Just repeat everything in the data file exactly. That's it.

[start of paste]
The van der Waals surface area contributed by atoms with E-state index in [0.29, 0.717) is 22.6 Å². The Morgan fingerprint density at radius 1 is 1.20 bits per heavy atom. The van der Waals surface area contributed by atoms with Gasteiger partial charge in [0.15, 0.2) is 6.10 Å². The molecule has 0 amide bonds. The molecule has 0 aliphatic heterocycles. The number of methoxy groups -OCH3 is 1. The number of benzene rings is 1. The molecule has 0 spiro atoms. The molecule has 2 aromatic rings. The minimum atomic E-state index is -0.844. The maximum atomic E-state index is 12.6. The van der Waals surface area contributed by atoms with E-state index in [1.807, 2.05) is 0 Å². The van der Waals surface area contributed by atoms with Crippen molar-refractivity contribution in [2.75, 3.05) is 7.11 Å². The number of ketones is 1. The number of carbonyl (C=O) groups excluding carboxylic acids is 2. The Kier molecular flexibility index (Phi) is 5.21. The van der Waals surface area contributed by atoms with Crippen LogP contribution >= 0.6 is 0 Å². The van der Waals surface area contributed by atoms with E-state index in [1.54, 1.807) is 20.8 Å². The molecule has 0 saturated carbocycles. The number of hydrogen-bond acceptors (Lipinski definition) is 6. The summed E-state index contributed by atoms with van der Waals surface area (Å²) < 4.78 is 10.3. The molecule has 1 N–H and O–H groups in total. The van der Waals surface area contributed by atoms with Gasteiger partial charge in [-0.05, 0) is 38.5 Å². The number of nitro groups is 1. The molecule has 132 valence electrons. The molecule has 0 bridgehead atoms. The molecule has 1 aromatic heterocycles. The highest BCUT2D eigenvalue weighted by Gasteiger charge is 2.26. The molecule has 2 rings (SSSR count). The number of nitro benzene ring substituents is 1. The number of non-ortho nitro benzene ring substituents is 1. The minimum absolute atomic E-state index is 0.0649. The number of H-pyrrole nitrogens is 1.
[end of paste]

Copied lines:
The van der Waals surface area contributed by atoms with E-state index in [0.29, 0.717) is 22.6 Å². The Morgan fingerprint density at radius 1 is 1.20 bits per heavy atom. The van der Waals surface area contributed by atoms with Gasteiger partial charge in [0.15, 0.2) is 6.10 Å². The molecule has 0 amide bonds. The molecule has 0 aliphatic heterocycles. The number of methoxy groups -OCH3 is 1. The number of benzene rings is 1. The molecule has 0 spiro atoms. The molecule has 2 aromatic rings. The minimum atomic E-state index is -0.844. The maximum atomic E-state index is 12.6. The van der Waals surface area contributed by atoms with E-state index in [1.807, 2.05) is 0 Å². The van der Waals surface area contributed by atoms with Crippen molar-refractivity contribution in [2.75, 3.05) is 7.11 Å². The number of ketones is 1. The number of carbonyl (C=O) groups excluding carboxylic acids is 2. The Kier molecular flexibility index (Phi) is 5.21. The van der Waals surface area contributed by atoms with Crippen LogP contribution >= 0.6 is 0 Å². The van der Waals surface area contributed by atoms with E-state index in [1.54, 1.807) is 20.8 Å². The molecule has 0 saturated carbocycles. The number of hydrogen-bond acceptors (Lipinski definition) is 6. The summed E-state index contributed by atoms with van der Waals surface area (Å²) < 4.78 is 10.3. The molecule has 1 N–H and O–H groups in total. The van der Waals surface area contributed by atoms with Gasteiger partial charge in [-0.05, 0) is 38.5 Å². The number of nitro groups is 1. The molecule has 132 valence electrons. The molecule has 0 bridgehead atoms. The molecule has 1 aromatic heterocycles. The highest BCUT2D eigenvalue weighted by Gasteiger charge is 2.26. The molecule has 2 rings (SSSR count). The number of nitro benzene ring substituents is 1. The number of non-ortho nitro benzene ring substituents is 1. The minimum absolute atomic E-state index is 0.0649. The number of H-pyrrole nitrogens is 1.